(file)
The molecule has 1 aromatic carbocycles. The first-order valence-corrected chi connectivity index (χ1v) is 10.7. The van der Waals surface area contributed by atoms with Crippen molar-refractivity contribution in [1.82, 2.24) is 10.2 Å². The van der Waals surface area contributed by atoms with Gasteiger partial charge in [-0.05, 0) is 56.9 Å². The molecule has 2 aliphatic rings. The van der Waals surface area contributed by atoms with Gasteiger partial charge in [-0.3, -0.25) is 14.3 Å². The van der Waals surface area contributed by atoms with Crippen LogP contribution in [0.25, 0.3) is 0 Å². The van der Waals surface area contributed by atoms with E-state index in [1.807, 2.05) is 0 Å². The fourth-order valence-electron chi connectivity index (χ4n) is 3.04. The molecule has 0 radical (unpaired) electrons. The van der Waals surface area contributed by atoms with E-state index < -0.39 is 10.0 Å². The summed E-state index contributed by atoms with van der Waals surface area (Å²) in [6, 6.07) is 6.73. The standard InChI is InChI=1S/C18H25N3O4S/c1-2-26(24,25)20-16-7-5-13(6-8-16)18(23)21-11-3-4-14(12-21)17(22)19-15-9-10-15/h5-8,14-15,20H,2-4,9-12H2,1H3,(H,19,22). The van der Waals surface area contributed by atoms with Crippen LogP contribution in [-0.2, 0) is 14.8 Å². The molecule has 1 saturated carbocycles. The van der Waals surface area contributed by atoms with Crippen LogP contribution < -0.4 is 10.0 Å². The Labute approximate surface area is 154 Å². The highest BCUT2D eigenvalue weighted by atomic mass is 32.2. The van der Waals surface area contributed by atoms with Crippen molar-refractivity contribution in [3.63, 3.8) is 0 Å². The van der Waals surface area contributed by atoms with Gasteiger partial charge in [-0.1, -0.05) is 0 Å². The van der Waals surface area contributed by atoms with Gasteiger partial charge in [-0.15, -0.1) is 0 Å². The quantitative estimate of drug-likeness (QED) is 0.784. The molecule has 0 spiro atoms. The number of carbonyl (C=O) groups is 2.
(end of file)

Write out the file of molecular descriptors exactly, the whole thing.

The molecule has 1 aromatic carbocycles. The first-order valence-corrected chi connectivity index (χ1v) is 10.7. The van der Waals surface area contributed by atoms with Crippen molar-refractivity contribution in [1.82, 2.24) is 10.2 Å². The van der Waals surface area contributed by atoms with Gasteiger partial charge in [-0.05, 0) is 56.9 Å². The molecule has 2 aliphatic rings. The van der Waals surface area contributed by atoms with Gasteiger partial charge in [-0.3, -0.25) is 14.3 Å². The van der Waals surface area contributed by atoms with Crippen LogP contribution in [0.25, 0.3) is 0 Å². The van der Waals surface area contributed by atoms with E-state index in [1.807, 2.05) is 0 Å². The fourth-order valence-electron chi connectivity index (χ4n) is 3.04. The molecule has 0 radical (unpaired) electrons. The van der Waals surface area contributed by atoms with E-state index < -0.39 is 10.0 Å². The summed E-state index contributed by atoms with van der Waals surface area (Å²) in [6, 6.07) is 6.73. The standard InChI is InChI=1S/C18H25N3O4S/c1-2-26(24,25)20-16-7-5-13(6-8-16)18(23)21-11-3-4-14(12-21)17(22)19-15-9-10-15/h5-8,14-15,20H,2-4,9-12H2,1H3,(H,19,22). The van der Waals surface area contributed by atoms with Crippen LogP contribution in [-0.2, 0) is 14.8 Å². The molecule has 1 saturated carbocycles. The van der Waals surface area contributed by atoms with Crippen LogP contribution < -0.4 is 10.0 Å². The Labute approximate surface area is 154 Å². The highest BCUT2D eigenvalue weighted by atomic mass is 32.2. The van der Waals surface area contributed by atoms with Crippen molar-refractivity contribution in [3.63, 3.8) is 0 Å². The van der Waals surface area contributed by atoms with Gasteiger partial charge in [-0.1, -0.05) is 0 Å². The van der Waals surface area contributed by atoms with Gasteiger partial charge in [-0.15, -0.1) is 0 Å². The quantitative estimate of drug-likeness (QED) is 0.784. The molecule has 0 spiro atoms. The number of carbonyl (C=O) groups is 2.